A dose of reality for the pessimists among us

J. Martin Rochester, Curators’ Teaching Professor of Political Science at the University of Missouri-St. Louis, is author of 10 books on international and American politics, including his latest: “New Warfare: Rethinking Rules for An Unruly World.”

BY MARTY ROCHESTER

The second commentary I ever wrote for the Jewish Light was titled “Our Kvetching Culture,” in which I argued that we (humanity, including Americans) have never had it so good, yet never felt so bad.

That was five years ago. This contradiction has only deepened since, with the human condition continuing to improve while our psyches have continued to spiral downward. In America alone, the arrival of Donald Trump has produced a sense of gloom and doom on the part of at least half the citizenry almost unparalleled in our history, never mind the Civil War and two world wars. 

Although we all have our aches and pains and trials and tribulations, some more than others, we continue to kvetch more than we should. Trump tweets aside, “2017 Was the Best Year in History.” That was not the president’s press secretary talking but the headline on a column written by Never-Trumper Nicholas Kristof in the Jan. 7 New York Times, who managed to overcome Trump Derangement Syndrome to get his facts straight.   

Kristof is not alone in his optimism. He cites Steven Pinker’s latest book, “Enlightenment Now,” in which the Harvard scholar produced tons of data to show that on almost every dimension of progress imaginable — from war to crime, health and life expectancy to quality of life, the environment to the economy, and democracy to equal rights — the metrics are moving in the right direction, not only over the sweep of human history but more recently. (Interestingly, the one category of violence which is trending the wrong way is suicide.)  

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In an essay in the Wall Street Journal in February, Pinker noted that while in 1988, there were 23 wars raging, “today, it’s 12 wars. The number of nuclear weapons has fallen from 60,780 to 10,325. In 1988, the world had just 45 democracies, embracing 2 billion people; today it has 103, embracing 4.1 billion. That year saw 46 oil spills; 2016, just five. And 37 percent of the population lived in extreme poverty, barely able to feed themselves, compared with 9.6 percent today.”

I attended professor Pinker’s book talk at the St. Louis County Library in March, and heard him rattle off dozens more statistics that you would think would make the average person more upbeat. Yet, as he told the audience, the pessimists far outnumber the optimists.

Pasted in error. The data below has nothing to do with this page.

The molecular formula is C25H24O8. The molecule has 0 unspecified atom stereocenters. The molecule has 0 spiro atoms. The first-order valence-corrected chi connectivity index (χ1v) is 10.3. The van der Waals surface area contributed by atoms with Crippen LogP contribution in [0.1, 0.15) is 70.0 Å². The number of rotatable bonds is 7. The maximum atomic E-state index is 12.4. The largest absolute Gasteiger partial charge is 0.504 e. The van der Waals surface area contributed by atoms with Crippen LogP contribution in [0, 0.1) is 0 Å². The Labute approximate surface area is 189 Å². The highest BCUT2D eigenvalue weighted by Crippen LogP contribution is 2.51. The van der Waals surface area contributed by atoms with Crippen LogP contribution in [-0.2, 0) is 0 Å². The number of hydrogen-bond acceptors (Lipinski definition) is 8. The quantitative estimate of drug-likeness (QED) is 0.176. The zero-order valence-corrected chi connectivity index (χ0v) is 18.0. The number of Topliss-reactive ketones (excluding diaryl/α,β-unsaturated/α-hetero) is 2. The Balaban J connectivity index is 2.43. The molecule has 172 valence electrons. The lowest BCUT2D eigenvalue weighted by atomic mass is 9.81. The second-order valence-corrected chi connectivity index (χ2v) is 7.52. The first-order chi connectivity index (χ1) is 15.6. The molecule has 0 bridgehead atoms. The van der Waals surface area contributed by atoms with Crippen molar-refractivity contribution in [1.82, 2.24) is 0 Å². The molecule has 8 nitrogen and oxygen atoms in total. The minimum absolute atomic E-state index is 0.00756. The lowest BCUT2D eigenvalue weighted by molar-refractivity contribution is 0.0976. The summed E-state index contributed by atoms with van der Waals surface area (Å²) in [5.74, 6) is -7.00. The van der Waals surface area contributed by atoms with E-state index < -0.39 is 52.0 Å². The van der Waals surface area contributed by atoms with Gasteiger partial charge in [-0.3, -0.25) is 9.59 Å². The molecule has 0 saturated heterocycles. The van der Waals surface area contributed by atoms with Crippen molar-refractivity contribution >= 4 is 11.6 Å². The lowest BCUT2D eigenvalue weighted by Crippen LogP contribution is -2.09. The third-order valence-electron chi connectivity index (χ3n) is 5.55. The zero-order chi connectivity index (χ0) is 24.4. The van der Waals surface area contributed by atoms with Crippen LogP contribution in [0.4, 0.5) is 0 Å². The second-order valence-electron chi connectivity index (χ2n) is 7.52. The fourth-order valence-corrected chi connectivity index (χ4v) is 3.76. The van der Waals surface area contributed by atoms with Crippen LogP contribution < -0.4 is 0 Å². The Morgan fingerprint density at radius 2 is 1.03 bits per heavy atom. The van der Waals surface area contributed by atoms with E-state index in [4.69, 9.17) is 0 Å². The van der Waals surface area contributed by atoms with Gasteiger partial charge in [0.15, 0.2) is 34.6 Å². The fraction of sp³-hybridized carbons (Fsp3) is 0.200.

I have long noticed the tendency for people to lean more toward Cassandra than Pollyanna. Young people especially are inclined to see the future of society as bleak. For many years, I have visited area high schools and colleges and asked students two questions. 

First: “How many of you think the world (or the U.S.) will be a better place 50 years from now?” 

Second: “How many of you think your personal, individual life will be better 50 years from now?” 

Almost invariably — no matter whether it was a rich suburban school or a poor inner city school, a public or private institution — a majority of students answered the first question negatively, whereas a majority would reply to the second question in the affirmative, a disconnect suggesting a certain cynicism about the future. Pinker says this is a common phenomenon called the Optimism Gap.

What accounts for all the pessimism?

Here, too, Pinker offers interesting observations backed by evidence. Part of the problem, he says, are intellectuals, whether of the left or the right, who are notoriously critical about things. 

He reserves some of his harshest judgment for media elites, both local newscasters who follow the “if it bleeds, it leads” imperative of attracting viewers with the most gruesome stories of the day, as well as the major national agenda-setters, such as The New York Times, who have their own negativity biases. 

In “Enlightenment Now,” Pinker refers to a content analysis of every article published in that newspaper from 1945 to 2005, which confirmed that “the impression that the news has become more negative over time is real. The New York Times got steadily more morose from the early 1960s to the early 1970s, lightened up a bit (but just a bit) in the 1980s and 1990s, and then sank into a progressively worse mood in the first decade of the new century.” 

The Times’ funk has only deepened in the Trump era.

Writer Gregg Easterbrook attributes the somber mood simply to the fact that optimism “has stopped being respectable.” It is “uncool.” (“When Did Optimism Become Uncool?” New York Times, May 15, 2016). 

To me, it is a combination of gross ignorance (the failure to understand the positive reality that Pinker documents) and unrealistic expectations (the growth of an entitlement culture, based in part on the very progress we seem to take for granted, leading to rising, as yet unfulfilled, demands). 

At this point, before readers admonish me for my Panglossian outlook, I need to acknowledge that, of course, we still have serious problems in and beyond America: an epidemic of school shootings, an opioid drug crisis, some setbacks in the ongoing spread of democracy, the bottom billion of human beings still living in dire poverty, and the ever present threat of nuclear war posed by rogue states or nonstates, among other concerns. 

I know some people are hurting, and I do not mean to dismiss their misfortune.

Still, I would submit that we should try to keep things in perspective. Any time you start feeling sorry for yourself and feel unduly stressed, or feel others’ pain, treat yourself to a screening of “The Darkest Hour” to see how some folks handled adversity in the old days.